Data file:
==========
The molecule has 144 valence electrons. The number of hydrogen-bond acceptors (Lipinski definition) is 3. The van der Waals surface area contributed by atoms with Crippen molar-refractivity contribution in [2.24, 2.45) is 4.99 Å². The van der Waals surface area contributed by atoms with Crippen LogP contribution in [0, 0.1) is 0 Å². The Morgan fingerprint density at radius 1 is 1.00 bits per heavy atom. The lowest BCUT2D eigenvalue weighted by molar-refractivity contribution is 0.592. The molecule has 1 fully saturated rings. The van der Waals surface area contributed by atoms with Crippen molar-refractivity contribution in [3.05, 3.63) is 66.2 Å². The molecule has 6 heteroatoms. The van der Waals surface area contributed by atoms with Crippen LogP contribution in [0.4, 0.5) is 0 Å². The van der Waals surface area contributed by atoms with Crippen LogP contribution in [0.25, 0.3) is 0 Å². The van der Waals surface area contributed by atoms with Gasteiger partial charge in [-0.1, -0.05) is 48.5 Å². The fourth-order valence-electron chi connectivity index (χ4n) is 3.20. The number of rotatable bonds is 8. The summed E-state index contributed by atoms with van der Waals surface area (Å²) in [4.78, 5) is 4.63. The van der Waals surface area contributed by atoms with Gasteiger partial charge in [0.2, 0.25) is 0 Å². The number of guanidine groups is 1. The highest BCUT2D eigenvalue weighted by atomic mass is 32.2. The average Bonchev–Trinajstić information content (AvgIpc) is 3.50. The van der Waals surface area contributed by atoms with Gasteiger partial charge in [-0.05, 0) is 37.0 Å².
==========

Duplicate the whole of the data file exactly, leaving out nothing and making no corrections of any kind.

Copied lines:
The molecule has 144 valence electrons. The number of hydrogen-bond acceptors (Lipinski definition) is 3. The van der Waals surface area contributed by atoms with Crippen molar-refractivity contribution in [2.24, 2.45) is 4.99 Å². The van der Waals surface area contributed by atoms with Crippen LogP contribution in [0, 0.1) is 0 Å². The Morgan fingerprint density at radius 1 is 1.00 bits per heavy atom. The lowest BCUT2D eigenvalue weighted by molar-refractivity contribution is 0.592. The molecule has 1 fully saturated rings. The van der Waals surface area contributed by atoms with Crippen molar-refractivity contribution in [3.05, 3.63) is 66.2 Å². The molecule has 6 heteroatoms. The van der Waals surface area contributed by atoms with Crippen LogP contribution in [0.4, 0.5) is 0 Å². The van der Waals surface area contributed by atoms with Crippen LogP contribution in [0.25, 0.3) is 0 Å². The van der Waals surface area contributed by atoms with Gasteiger partial charge in [-0.1, -0.05) is 48.5 Å². The fourth-order valence-electron chi connectivity index (χ4n) is 3.20. The number of rotatable bonds is 8. The summed E-state index contributed by atoms with van der Waals surface area (Å²) in [4.78, 5) is 4.63. The van der Waals surface area contributed by atoms with Gasteiger partial charge in [0.2, 0.25) is 0 Å². The number of guanidine groups is 1. The highest BCUT2D eigenvalue weighted by atomic mass is 32.2. The average Bonchev–Trinajstić information content (AvgIpc) is 3.50. The van der Waals surface area contributed by atoms with Gasteiger partial charge in [-0.05, 0) is 37.0 Å².